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UK News

Suicidal, hungry and trapped: Christians Against Poverty says pandemic highlights problem debt

Poverty is destroying lives across the UK, according to the charity Christians Against Poverty.

In a new report on the impact of debt during the pandemic, the charity found over half of those asked felt trapped by poverty and that the average household debt was nearly £18,000. 

The charity analysed data from more than 1,500 households, together with nearly 900 online surveys. 

Gareth McNab, the charity's external affairs director, told Premier that for many people, the pandemic has exacerbated existing financial problems :

"The report summarises the changes we've seen over a five year period ending in 2020. What you see is that when it comes to debt, the nation's been in a pandemic of debt for many years before Covid. And for many, Covid has made visible what was always underlying in our society."

As part of the 'Our Story' report, the charity found that 28 per cent of those surveyed had considered or attempted suicide before seeking debt help and that 37 per cent had sacrificed meals because they couldn't afford to eat:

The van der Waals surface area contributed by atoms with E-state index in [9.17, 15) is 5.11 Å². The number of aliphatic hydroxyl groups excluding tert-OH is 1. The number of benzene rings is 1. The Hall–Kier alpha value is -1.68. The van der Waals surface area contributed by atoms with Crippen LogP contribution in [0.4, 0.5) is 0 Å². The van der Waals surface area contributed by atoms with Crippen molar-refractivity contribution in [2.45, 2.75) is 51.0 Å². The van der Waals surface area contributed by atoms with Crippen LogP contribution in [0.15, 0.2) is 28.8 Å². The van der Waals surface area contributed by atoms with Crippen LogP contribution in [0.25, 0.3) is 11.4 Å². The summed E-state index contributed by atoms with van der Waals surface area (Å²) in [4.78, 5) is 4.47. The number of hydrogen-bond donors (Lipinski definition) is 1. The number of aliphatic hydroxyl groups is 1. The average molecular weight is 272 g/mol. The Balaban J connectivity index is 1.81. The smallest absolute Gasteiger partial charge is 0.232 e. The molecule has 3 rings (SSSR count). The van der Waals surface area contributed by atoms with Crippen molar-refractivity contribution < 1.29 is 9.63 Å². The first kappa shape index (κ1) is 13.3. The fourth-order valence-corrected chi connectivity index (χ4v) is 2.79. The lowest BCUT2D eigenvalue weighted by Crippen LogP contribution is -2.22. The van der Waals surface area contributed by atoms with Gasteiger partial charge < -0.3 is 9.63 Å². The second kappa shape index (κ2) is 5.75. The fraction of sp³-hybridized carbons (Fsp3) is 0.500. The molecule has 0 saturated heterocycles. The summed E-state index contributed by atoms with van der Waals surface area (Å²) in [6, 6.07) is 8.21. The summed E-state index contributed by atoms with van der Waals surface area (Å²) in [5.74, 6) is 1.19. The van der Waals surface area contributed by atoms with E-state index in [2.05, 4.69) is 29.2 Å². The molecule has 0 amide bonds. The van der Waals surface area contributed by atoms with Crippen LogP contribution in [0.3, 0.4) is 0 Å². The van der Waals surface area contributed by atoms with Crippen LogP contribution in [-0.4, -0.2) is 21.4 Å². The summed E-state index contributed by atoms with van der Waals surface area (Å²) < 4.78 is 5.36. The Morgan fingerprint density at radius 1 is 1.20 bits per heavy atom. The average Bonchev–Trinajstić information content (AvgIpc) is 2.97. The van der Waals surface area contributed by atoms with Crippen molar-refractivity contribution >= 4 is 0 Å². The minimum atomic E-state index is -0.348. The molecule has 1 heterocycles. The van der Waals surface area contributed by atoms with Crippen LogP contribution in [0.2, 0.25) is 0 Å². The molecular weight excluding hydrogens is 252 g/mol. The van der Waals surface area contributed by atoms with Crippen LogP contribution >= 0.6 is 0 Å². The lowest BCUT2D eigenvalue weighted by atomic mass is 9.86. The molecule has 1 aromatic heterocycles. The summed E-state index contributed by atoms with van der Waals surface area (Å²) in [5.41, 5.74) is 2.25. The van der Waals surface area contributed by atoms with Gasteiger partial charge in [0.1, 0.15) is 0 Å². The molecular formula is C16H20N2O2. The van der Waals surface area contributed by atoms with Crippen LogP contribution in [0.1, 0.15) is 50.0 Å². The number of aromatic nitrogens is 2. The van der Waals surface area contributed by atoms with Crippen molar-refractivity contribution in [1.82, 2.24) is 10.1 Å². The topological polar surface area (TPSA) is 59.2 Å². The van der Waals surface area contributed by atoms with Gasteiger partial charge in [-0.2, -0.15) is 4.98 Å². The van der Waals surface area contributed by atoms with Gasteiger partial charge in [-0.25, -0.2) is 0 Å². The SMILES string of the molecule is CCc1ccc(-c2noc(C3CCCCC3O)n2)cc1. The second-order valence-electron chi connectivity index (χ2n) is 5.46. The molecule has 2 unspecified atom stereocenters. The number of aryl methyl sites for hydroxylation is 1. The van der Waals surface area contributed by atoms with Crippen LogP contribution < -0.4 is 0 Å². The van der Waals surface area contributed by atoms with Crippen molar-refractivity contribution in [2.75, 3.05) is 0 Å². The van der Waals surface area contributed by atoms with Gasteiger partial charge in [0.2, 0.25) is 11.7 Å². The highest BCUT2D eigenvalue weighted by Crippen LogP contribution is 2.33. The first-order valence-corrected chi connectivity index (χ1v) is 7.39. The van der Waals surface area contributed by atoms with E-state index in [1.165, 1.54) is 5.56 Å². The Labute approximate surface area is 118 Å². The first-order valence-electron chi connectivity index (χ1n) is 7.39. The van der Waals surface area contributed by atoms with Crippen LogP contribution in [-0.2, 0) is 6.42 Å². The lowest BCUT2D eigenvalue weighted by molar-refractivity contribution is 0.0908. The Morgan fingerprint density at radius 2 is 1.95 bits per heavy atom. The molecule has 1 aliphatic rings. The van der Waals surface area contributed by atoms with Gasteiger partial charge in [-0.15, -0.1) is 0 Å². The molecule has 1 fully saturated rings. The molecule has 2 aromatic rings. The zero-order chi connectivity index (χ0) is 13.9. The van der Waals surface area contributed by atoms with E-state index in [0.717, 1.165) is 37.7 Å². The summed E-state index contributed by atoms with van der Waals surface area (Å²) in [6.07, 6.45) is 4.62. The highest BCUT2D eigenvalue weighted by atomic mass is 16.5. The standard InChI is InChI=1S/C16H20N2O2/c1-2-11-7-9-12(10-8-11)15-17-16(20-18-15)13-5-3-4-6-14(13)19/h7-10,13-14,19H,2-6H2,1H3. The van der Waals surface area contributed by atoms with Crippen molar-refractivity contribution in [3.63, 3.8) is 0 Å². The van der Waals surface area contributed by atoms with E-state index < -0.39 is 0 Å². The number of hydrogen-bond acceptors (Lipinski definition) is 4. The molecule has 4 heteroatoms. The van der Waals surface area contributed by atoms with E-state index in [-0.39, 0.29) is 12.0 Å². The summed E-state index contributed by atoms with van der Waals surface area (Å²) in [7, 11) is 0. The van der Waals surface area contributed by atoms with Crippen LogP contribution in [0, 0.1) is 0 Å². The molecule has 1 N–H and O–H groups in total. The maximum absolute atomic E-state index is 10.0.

"Often, that's parents or care-givers going without food so that they can feed their children. And those factors combined to leave the overall feeling of being really trapped in the grip of poverty and problem debt. And that's going to lead to loneliness, isolation, feeling like you are a failure, feeling like you need help but don't know where to turn. It's why the kind of debt help that we give is so critically important."

The report found that young people were the least likely to seek help for debt, despite them being hit hard during the pandemic. Only eight per cent of the charity's clients were aged between 18 and 25. Gareth McNab says the journey from getting into difficulty and then seeking help is long and complex:

"The average client takes between 18 and 36 months between first experiencing difficulty and getting help from us. I think economically, the impacts of Covid on individuals and households will be felt financially for a long, long time."

Mr McNab is urging anyone worried about debt to contact the charity as soon as possible : 

"Please don't wait, please don't delay. There's plenty of room to help you - there are debt advisors ready and waiting and people who really, really care."

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